Why This Government’s Stance On Mental Health Is Nothing More Than Tokenism

Have You Got A Mental Health Issue….Or Is It Your Lifestyle?

Doubtless the Whitehall apparatchiks thought themselves terribly clever when they sold the Prime Minister the notion that using World Mental Health Day to launch the Government’s new mental health would be a brilliant PR coup.

Enter Jackie Doyle-Price, stage political right. A junior minister within the Department of Health, Mrs Doyle-Price is probably more celebrated for her apparently bottomless supply of hairstyles than for any great political achievement in her 8-year Parliamentary career to date.

Yet this week she finds herself paraded before the world as the UK’s dazzling solution to the problem of suicide. Sadly, though, our very first Minister for Suicide Prevention is unlikely to be the last participant in a very grand tradition of political tokenism and bureaucratic grandstanding.

Perhaps the sharpness of Mrs Doyle-Price’s haircuts is matched by her political acumen. She may be terribly good company at dinner parties, a raconteur of some repute over an amuse bouche or two, a selfless benefactor of good causes and a lover of defenceless animals.

What she most assuredly isn’t is the answer to the problem of suicide in your village, town or city.

I have found, over the years, that the sheer scale of the mental health crisis not just here, but across the world, is simply unquantifiable. No adjective yet exists to adequately describe the size of the problem this country faces in its ongoing provision of social and mental care. Choose any word you like – gargantuan, monstrous, enormous, huge, humongous, massive, colossal – and you’ll find it is a mere David to the Goliath that rains continuous blows upon a failing NHS system.

Equally indescribable is the amount of cold hard cash it will take to make even the smallest of dents in that problem.

The total Government annual spend is currently estimated at around £800bn (£772bn, if you want to be slightly more accurate). In the context of the true cost of treating mental health in the UK – as opposed to what the Government currently spends on it – that figure is chickenfeed.

To put it into some context, only a week or so ago the Health Secretary Matt Hancock was all over the BBC Radio 4 Today programme, like a well-cut but somewhat cheap overcoat, shouting about £20bn of new investment for the NHS. Money which, by the way, he intends to spend updating the service’s computers and reducing wait times for appointments.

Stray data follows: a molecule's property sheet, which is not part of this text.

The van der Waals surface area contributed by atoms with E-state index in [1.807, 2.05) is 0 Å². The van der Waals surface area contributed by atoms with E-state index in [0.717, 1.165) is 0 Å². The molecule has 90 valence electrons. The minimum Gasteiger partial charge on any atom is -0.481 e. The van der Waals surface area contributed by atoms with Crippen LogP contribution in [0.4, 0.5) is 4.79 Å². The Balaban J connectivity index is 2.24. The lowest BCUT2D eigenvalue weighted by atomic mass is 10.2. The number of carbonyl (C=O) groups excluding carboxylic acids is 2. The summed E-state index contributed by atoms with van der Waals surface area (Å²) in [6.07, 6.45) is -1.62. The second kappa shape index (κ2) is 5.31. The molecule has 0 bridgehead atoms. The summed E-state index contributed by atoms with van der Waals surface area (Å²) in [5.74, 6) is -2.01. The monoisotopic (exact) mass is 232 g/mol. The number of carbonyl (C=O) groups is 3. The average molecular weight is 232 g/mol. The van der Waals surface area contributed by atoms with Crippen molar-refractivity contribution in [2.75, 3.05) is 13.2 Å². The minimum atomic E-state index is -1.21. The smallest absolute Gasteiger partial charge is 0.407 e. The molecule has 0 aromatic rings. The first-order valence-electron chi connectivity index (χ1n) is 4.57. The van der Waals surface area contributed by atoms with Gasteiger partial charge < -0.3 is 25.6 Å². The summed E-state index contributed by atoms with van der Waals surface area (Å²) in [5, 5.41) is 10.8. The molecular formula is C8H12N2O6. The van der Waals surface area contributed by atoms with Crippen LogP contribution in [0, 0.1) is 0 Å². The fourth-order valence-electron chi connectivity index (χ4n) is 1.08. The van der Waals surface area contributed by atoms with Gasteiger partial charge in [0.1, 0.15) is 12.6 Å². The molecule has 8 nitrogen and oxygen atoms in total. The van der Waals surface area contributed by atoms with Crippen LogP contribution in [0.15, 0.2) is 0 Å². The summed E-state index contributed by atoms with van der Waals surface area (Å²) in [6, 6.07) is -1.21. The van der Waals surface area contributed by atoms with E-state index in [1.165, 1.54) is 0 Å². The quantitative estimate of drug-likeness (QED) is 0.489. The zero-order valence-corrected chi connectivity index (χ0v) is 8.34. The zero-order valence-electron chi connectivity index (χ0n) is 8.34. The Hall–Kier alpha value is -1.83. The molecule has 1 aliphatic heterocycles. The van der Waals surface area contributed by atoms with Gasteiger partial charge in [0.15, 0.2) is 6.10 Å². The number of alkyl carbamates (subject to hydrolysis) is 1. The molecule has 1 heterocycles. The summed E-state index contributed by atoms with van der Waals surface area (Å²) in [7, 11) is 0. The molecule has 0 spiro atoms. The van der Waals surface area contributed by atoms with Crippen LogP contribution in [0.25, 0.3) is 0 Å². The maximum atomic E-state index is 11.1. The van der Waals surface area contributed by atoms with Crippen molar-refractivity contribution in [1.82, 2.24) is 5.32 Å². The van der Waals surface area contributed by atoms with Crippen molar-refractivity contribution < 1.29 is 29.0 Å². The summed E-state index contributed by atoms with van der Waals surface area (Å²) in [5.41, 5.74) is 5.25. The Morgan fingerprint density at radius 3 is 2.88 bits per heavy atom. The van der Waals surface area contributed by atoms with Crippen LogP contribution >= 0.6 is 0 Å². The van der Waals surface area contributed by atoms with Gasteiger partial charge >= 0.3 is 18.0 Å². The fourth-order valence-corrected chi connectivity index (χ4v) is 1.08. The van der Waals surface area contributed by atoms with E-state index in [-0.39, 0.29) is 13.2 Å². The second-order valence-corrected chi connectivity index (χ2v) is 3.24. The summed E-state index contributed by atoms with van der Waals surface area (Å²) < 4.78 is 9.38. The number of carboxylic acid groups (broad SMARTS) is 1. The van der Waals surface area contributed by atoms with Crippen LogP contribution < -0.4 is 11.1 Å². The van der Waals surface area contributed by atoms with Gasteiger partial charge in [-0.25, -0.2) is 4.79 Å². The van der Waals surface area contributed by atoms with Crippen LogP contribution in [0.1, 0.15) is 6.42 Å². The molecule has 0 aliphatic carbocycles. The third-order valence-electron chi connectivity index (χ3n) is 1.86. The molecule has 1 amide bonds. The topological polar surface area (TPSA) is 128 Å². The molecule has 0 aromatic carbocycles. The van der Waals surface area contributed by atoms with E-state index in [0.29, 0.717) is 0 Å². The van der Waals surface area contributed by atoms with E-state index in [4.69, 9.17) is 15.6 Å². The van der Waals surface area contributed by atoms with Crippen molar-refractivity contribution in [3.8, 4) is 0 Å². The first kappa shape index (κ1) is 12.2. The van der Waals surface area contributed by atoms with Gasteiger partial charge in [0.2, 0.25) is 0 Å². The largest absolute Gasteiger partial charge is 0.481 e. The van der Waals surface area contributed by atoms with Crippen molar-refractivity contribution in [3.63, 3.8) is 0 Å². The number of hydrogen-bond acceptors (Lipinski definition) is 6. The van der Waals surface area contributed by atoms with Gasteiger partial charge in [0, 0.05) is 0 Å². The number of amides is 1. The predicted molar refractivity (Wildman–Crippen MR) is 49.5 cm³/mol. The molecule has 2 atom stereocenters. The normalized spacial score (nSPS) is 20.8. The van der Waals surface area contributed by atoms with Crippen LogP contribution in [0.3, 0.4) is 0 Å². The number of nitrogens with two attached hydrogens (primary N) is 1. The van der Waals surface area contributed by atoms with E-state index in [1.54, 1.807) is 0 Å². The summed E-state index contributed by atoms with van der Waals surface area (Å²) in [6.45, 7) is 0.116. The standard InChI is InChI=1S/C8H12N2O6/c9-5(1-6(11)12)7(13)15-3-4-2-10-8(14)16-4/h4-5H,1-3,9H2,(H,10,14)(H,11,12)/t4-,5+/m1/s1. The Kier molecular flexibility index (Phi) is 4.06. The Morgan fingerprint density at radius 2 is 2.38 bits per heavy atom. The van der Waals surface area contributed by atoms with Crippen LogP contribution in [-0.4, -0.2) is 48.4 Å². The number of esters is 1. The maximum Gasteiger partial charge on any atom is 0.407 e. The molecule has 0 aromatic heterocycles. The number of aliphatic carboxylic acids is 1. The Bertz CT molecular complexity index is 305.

So, when a junior Government minister is suddenly wheeled, wild-eyed and sporting a new haircut, into the limelight as the answer to all our prayers on suicide, you’ll forgive me when I ask just what Coco and his big-shoed friends in the dusty offices of Whitehall think the scale of the problem actually is.

Because if £20bn only allows one computer to talk to another, it doesn’t take membership of MENSA to work out that we’ll need a boatload more cash than that to even scratch the surface of the mental health issues that cause desperate people to take their own lives.

But I can hear you already. Oh Zoe, you’re saying, don’t be so negative! At least the Government has taken a positive step in the right direction.

Well yes, but only if the limit of one’s ambition stretches only as far as accepting that anything is better than nothing.

And by the way, just how positive is the appointment of a Minister for the Prevention of Suicide, anyway? No one will argue the fact that even one suicide is a tragedy, never mind more – and least of all me. But the fact is that 4,500 people committed suicide last year – and the rate actually falling.

So, it’s tempting, if possibly unfair, to conclude today’s news is a cynical attempt to make hay in the sunshine of World Mental Health Day and invest not very much in fighting a battle that statistics suggest is already being managed.

That doesn’t mean we don’t need to tackle the issue or that we should ignore the underlying causes – and in fact, this article argues for greater Government investment in that endeavour rather than less. But if you want only to further reduce the number of deaths by suicide, give the money to the Samaritans.